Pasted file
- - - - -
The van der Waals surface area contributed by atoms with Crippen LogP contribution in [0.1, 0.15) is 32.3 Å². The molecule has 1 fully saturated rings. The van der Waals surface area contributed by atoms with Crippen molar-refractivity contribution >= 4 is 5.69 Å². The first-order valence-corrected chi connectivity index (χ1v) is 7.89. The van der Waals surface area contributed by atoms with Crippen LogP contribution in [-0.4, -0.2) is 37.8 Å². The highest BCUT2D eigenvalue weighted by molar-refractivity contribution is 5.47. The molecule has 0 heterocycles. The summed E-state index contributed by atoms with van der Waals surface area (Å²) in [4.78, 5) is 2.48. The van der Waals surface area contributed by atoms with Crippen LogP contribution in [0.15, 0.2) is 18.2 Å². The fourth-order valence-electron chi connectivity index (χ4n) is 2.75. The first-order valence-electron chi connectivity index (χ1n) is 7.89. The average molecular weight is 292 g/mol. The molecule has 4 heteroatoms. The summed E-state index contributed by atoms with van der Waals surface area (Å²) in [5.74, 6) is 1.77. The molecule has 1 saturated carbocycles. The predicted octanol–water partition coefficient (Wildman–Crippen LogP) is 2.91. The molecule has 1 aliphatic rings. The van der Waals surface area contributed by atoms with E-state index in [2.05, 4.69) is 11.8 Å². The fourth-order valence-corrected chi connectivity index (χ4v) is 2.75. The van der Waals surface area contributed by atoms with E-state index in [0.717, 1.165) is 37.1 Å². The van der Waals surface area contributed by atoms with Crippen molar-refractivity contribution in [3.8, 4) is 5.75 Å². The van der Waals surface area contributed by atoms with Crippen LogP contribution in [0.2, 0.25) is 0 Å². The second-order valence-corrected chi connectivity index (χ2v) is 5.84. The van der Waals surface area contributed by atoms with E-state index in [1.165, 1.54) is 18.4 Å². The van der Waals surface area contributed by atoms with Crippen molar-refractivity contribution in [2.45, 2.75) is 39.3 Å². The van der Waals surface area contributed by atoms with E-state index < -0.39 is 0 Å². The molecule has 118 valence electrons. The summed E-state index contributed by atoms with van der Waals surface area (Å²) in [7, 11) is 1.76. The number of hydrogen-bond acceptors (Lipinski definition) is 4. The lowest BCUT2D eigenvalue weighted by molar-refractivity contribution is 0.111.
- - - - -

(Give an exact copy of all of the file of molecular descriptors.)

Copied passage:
The van der Waals surface area contributed by atoms with Crippen LogP contribution in [0.1, 0.15) is 32.3 Å². The molecule has 1 fully saturated rings. The van der Waals surface area contributed by atoms with Crippen molar-refractivity contribution >= 4 is 5.69 Å². The first-order valence-corrected chi connectivity index (χ1v) is 7.89. The van der Waals surface area contributed by atoms with Crippen LogP contribution in [-0.4, -0.2) is 37.8 Å². The highest BCUT2D eigenvalue weighted by molar-refractivity contribution is 5.47. The molecule has 0 heterocycles. The summed E-state index contributed by atoms with van der Waals surface area (Å²) in [4.78, 5) is 2.48. The van der Waals surface area contributed by atoms with Crippen LogP contribution in [0.15, 0.2) is 18.2 Å². The fourth-order valence-electron chi connectivity index (χ4n) is 2.75. The first-order valence-electron chi connectivity index (χ1n) is 7.89. The average molecular weight is 292 g/mol. The molecule has 4 heteroatoms. The summed E-state index contributed by atoms with van der Waals surface area (Å²) in [5.74, 6) is 1.77. The molecule has 1 saturated carbocycles. The predicted octanol–water partition coefficient (Wildman–Crippen LogP) is 2.91. The molecule has 1 aliphatic rings. The van der Waals surface area contributed by atoms with E-state index in [2.05, 4.69) is 11.8 Å². The fourth-order valence-corrected chi connectivity index (χ4v) is 2.75. The van der Waals surface area contributed by atoms with E-state index in [0.717, 1.165) is 37.1 Å². The van der Waals surface area contributed by atoms with Crippen molar-refractivity contribution in [3.8, 4) is 5.75 Å². The van der Waals surface area contributed by atoms with Crippen LogP contribution in [0.2, 0.25) is 0 Å². The second-order valence-corrected chi connectivity index (χ2v) is 5.84. The van der Waals surface area contributed by atoms with E-state index in [1.165, 1.54) is 18.4 Å². The van der Waals surface area contributed by atoms with Crippen molar-refractivity contribution in [2.45, 2.75) is 39.3 Å². The van der Waals surface area contributed by atoms with E-state index < -0.39 is 0 Å². The molecule has 118 valence electrons. The summed E-state index contributed by atoms with van der Waals surface area (Å²) in [7, 11) is 1.76. The number of hydrogen-bond acceptors (Lipinski definition) is 4. The lowest BCUT2D eigenvalue weighted by molar-refractivity contribution is 0.111.